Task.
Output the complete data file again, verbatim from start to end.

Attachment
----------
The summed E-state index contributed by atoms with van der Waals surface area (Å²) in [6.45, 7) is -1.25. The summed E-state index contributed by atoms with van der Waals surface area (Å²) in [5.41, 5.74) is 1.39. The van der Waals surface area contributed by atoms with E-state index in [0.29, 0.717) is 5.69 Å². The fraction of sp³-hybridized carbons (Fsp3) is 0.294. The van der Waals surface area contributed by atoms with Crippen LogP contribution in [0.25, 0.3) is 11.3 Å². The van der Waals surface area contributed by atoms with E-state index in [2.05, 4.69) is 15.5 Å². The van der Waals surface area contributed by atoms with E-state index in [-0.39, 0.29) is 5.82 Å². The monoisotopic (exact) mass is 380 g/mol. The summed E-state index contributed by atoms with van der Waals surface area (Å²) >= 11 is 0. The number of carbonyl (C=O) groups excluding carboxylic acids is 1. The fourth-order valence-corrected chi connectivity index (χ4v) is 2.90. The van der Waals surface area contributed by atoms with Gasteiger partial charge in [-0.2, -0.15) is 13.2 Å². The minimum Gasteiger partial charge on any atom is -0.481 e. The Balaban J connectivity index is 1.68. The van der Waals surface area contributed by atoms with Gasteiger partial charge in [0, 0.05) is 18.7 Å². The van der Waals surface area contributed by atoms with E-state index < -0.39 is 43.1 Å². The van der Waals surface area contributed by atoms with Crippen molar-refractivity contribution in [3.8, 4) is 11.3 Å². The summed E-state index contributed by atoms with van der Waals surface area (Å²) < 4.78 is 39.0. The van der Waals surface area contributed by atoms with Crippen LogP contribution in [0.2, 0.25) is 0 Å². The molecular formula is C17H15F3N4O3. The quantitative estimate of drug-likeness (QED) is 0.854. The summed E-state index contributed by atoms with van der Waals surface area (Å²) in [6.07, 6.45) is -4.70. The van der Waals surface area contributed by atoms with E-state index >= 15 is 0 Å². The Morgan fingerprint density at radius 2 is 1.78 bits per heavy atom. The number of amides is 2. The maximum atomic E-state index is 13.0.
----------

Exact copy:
The summed E-state index contributed by atoms with van der Waals surface area (Å²) in [6.45, 7) is -1.25. The summed E-state index contributed by atoms with van der Waals surface area (Å²) in [5.41, 5.74) is 1.39. The van der Waals surface area contributed by atoms with E-state index in [0.29, 0.717) is 5.69 Å². The fraction of sp³-hybridized carbons (Fsp3) is 0.294. The van der Waals surface area contributed by atoms with Crippen LogP contribution in [0.25, 0.3) is 11.3 Å². The van der Waals surface area contributed by atoms with E-state index in [2.05, 4.69) is 15.5 Å². The van der Waals surface area contributed by atoms with E-state index in [-0.39, 0.29) is 5.82 Å². The monoisotopic (exact) mass is 380 g/mol. The summed E-state index contributed by atoms with van der Waals surface area (Å²) >= 11 is 0. The number of carbonyl (C=O) groups excluding carboxylic acids is 1. The fourth-order valence-corrected chi connectivity index (χ4v) is 2.90. The van der Waals surface area contributed by atoms with Gasteiger partial charge in [-0.2, -0.15) is 13.2 Å². The minimum Gasteiger partial charge on any atom is -0.481 e. The Balaban J connectivity index is 1.68. The van der Waals surface area contributed by atoms with Gasteiger partial charge in [0, 0.05) is 18.7 Å². The van der Waals surface area contributed by atoms with E-state index < -0.39 is 43.1 Å². The van der Waals surface area contributed by atoms with Crippen molar-refractivity contribution in [3.8, 4) is 11.3 Å². The summed E-state index contributed by atoms with van der Waals surface area (Å²) < 4.78 is 39.0. The van der Waals surface area contributed by atoms with Crippen LogP contribution in [0.2, 0.25) is 0 Å². The molecular formula is C17H15F3N4O3. The quantitative estimate of drug-likeness (QED) is 0.854. The summed E-state index contributed by atoms with van der Waals surface area (Å²) in [6.07, 6.45) is -4.70. The van der Waals surface area contributed by atoms with E-state index >= 15 is 0 Å². The Morgan fingerprint density at radius 2 is 1.78 bits per heavy atom. The number of amides is 2. The maximum atomic E-state index is 13.0.